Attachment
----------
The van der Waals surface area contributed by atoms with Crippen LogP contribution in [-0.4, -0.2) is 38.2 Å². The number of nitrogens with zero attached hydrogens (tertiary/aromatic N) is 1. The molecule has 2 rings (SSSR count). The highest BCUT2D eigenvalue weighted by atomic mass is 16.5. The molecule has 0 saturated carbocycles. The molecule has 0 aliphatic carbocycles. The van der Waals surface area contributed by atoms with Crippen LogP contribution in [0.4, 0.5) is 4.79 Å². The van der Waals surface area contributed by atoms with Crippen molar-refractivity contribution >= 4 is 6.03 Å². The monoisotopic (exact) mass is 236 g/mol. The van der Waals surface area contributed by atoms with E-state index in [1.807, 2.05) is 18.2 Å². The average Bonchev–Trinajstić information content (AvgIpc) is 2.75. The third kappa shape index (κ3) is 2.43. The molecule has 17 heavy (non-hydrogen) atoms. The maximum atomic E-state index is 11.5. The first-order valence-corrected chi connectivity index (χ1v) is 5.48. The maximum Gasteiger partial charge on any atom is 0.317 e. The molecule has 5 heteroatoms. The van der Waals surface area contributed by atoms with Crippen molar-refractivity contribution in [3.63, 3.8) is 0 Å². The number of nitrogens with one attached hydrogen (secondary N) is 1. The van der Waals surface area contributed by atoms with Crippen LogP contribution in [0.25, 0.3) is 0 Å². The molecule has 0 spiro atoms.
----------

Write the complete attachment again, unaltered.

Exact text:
The van der Waals surface area contributed by atoms with Crippen LogP contribution in [-0.4, -0.2) is 38.2 Å². The number of nitrogens with zero attached hydrogens (tertiary/aromatic N) is 1. The molecule has 2 rings (SSSR count). The highest BCUT2D eigenvalue weighted by atomic mass is 16.5. The molecule has 0 saturated carbocycles. The molecule has 0 aliphatic carbocycles. The van der Waals surface area contributed by atoms with Crippen LogP contribution in [0.4, 0.5) is 4.79 Å². The van der Waals surface area contributed by atoms with Crippen molar-refractivity contribution >= 4 is 6.03 Å². The monoisotopic (exact) mass is 236 g/mol. The van der Waals surface area contributed by atoms with E-state index in [1.807, 2.05) is 18.2 Å². The average Bonchev–Trinajstić information content (AvgIpc) is 2.75. The third kappa shape index (κ3) is 2.43. The molecule has 17 heavy (non-hydrogen) atoms. The maximum atomic E-state index is 11.5. The first-order valence-corrected chi connectivity index (χ1v) is 5.48. The maximum Gasteiger partial charge on any atom is 0.317 e. The molecule has 5 heteroatoms. The van der Waals surface area contributed by atoms with Crippen molar-refractivity contribution in [3.63, 3.8) is 0 Å². The number of nitrogens with one attached hydrogen (secondary N) is 1. The van der Waals surface area contributed by atoms with Crippen LogP contribution in [0.25, 0.3) is 0 Å². The molecule has 0 spiro atoms.